You’ve got questions, we’ve got answers.
PokerListings is going to answer some of the more basic poker questions you might have in a new ongoing weekly feature. These questions are mostly going to be of the new player variety so no question is too simple.
The following questions are collected from various places including our poker strategy section, Quora, Yahoo! Answers and other places online.
Today we’ll take a look at revealing your hands, TV poker and what it means to get “counterfeited” in poker. Feel free to drop questions in the comments section below and we’ll answer them next week.
Q: When I’m watching poker on TV the players seem to get so many good hands. Do they rig the deck?
A: You’re witnessing the beauty of editing. Editors chop hundreds of hands from televised poker to make things more interesting. No one wants to see the player in the big blind get another walk.
Another note when it comes to televised poker: You’re almost never watching live poker.
The WSOP does a great job of making everything seem like its happening in the moment but there’s actually a months-long gap between filming and when episodes air.
Q: Heads-up I pushed all-in and the other player turned over his cards without saying anything? Is this considered a fold? I mucked as I thought he folded. He said he turned them over for a reaction???
A: First off, exposing cards does not indicate action.
However, players with the nuts (the best possible hand) will frequently flip over their hand immediately in order to avoid putting their opponent through unnecessary torture.
In these situation it’s very clear what their action will be based on their holdings.
Even so, don’t be afraid of simply asking your opponent what he or she is doing in situations like this.
Is it shady for you opponent to try and get a reaction out of you like that? Maybe. But maybe not. In some games you are allowed to reveal your hand in these heads-up all-in situations.
It’s also worth noting that in tournaments you’re generally not allowed to expose your cards ever but they are much more lenient in cash games.
It sounds minor but it’s actually worth making some house rules to avoid these kinds of conflicts.
Q: Will there ever be another poker boom?
A: There’s no “correct” answer to this question and anything we say will be pretty subjective.
That said it’s unlikely there will ever be a poker boom quite like the early 2000s when online poker caught fire so quickly that governments couldn’t move fast enough to regulate it.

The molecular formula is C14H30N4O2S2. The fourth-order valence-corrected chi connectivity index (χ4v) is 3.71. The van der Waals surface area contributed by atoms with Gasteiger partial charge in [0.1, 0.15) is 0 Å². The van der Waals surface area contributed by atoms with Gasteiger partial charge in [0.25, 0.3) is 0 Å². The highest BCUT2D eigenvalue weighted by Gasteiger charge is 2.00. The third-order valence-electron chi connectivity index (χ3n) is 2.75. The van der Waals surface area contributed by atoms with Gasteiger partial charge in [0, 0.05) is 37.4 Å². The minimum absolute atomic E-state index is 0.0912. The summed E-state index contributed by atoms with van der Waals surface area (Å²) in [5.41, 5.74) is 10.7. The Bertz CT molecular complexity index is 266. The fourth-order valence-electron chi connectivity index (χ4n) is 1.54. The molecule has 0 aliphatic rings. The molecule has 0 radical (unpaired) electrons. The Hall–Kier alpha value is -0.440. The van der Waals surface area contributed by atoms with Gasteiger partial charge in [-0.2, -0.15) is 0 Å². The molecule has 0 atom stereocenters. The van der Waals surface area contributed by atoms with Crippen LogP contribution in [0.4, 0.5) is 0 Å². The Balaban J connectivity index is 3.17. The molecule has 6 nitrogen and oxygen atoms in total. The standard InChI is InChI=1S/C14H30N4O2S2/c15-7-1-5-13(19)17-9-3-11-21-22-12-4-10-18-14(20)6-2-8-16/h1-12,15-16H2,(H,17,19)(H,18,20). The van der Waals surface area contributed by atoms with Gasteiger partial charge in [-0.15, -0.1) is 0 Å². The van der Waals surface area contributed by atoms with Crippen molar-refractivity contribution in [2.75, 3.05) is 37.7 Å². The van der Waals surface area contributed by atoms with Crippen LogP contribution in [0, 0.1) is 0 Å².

The sudden influx of new players also created likely the best, softest games in the history of poker. There is so much poker strategy and information out there these days it seems doubly unlikely that will happen.
Despite that, there is a good chance of more US states legalizing online poker. If New York or California were to legalize the game it would likely create a mini-boom.
Meanwhile South America is currently in the midst of its boom that has many poker enthusiasts very excited.
Finally Asia remains the great white whale of the online poker industry but it seems unlikely China will loosen regulations any time soon.
Q: My friends and I are playing poker. The board is 4-4-3-10-10. I have 7-3. My friend has J-6. Who wins the hand?
A: Your friend. This one tends to get most people confused.
Your two-pair has been beaten (in poker terms “counterfeited”) by the board. You have two-pair with fours and treys but the board is now two pair with fours and tens. All that matters is who has the better kicker.
In this case your friend has the better kicker to make 10-10-4-4-J. Your best hand is technically 10-10-4-4-7.
Q: I’m trying to learn how to play No-Limit Hold’em online but someone told me they were going to report me for collusion after I checked the river in a hand.
A: There’s a good chance you checked the best possible hand on the river with no more action to go. It looks iffy to seasoned players because you theoretically might be playing soft against someone.
Don’t worry about it though. Everyone makes mistakes and the other player was likely just tilted about something else.
Q: I play low-stakes online poker and cashed out winnings a couple months ago ($2300). Since then, no matter what hand I have, my opponent catches the one card he needs on the river to beat me. This has been going on for at least 8 weeks.
A: Sad to say but this is just variance.
There’s a good chance you were running pretty well before (grats on the cash out!) but it appears luck has caught up to you.
If you’re really concerned, record detailed hand histories for a year and take a close look at them. In time it all evens out. Check out the sample size section of Eight Biases that Are Making You Worse at Poker to learn more.
It’s VERY common to feel this way, if it makes you feel any better.